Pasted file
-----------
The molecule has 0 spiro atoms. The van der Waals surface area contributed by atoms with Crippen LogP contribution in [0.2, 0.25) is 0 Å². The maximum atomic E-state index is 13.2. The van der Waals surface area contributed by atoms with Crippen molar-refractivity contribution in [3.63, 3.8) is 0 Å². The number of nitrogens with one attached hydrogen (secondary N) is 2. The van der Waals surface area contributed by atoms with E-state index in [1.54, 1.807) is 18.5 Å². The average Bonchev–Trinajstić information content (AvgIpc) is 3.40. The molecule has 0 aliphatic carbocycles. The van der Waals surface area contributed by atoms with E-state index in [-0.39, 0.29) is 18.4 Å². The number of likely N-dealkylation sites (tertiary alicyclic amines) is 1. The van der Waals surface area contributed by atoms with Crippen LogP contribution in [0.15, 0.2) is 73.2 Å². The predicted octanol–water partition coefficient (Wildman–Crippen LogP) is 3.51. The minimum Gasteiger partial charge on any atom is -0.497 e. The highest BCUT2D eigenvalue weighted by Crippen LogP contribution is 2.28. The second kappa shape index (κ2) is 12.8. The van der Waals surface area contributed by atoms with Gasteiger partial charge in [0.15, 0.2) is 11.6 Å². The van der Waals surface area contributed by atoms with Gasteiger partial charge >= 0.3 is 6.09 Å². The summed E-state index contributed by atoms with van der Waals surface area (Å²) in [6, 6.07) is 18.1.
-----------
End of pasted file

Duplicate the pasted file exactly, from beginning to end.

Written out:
The molecule has 0 spiro atoms. The van der Waals surface area contributed by atoms with Crippen LogP contribution in [0.2, 0.25) is 0 Å². The maximum atomic E-state index is 13.2. The van der Waals surface area contributed by atoms with Crippen molar-refractivity contribution in [3.63, 3.8) is 0 Å². The number of nitrogens with one attached hydrogen (secondary N) is 2. The van der Waals surface area contributed by atoms with E-state index in [1.54, 1.807) is 18.5 Å². The average Bonchev–Trinajstić information content (AvgIpc) is 3.40. The molecule has 0 aliphatic carbocycles. The van der Waals surface area contributed by atoms with E-state index in [-0.39, 0.29) is 18.4 Å². The number of likely N-dealkylation sites (tertiary alicyclic amines) is 1. The van der Waals surface area contributed by atoms with Crippen LogP contribution in [0.15, 0.2) is 73.2 Å². The predicted octanol–water partition coefficient (Wildman–Crippen LogP) is 3.51. The minimum Gasteiger partial charge on any atom is -0.497 e. The highest BCUT2D eigenvalue weighted by Crippen LogP contribution is 2.28. The second kappa shape index (κ2) is 12.8. The van der Waals surface area contributed by atoms with Gasteiger partial charge in [0.15, 0.2) is 11.6 Å². The van der Waals surface area contributed by atoms with Gasteiger partial charge >= 0.3 is 6.09 Å². The summed E-state index contributed by atoms with van der Waals surface area (Å²) in [6, 6.07) is 18.1.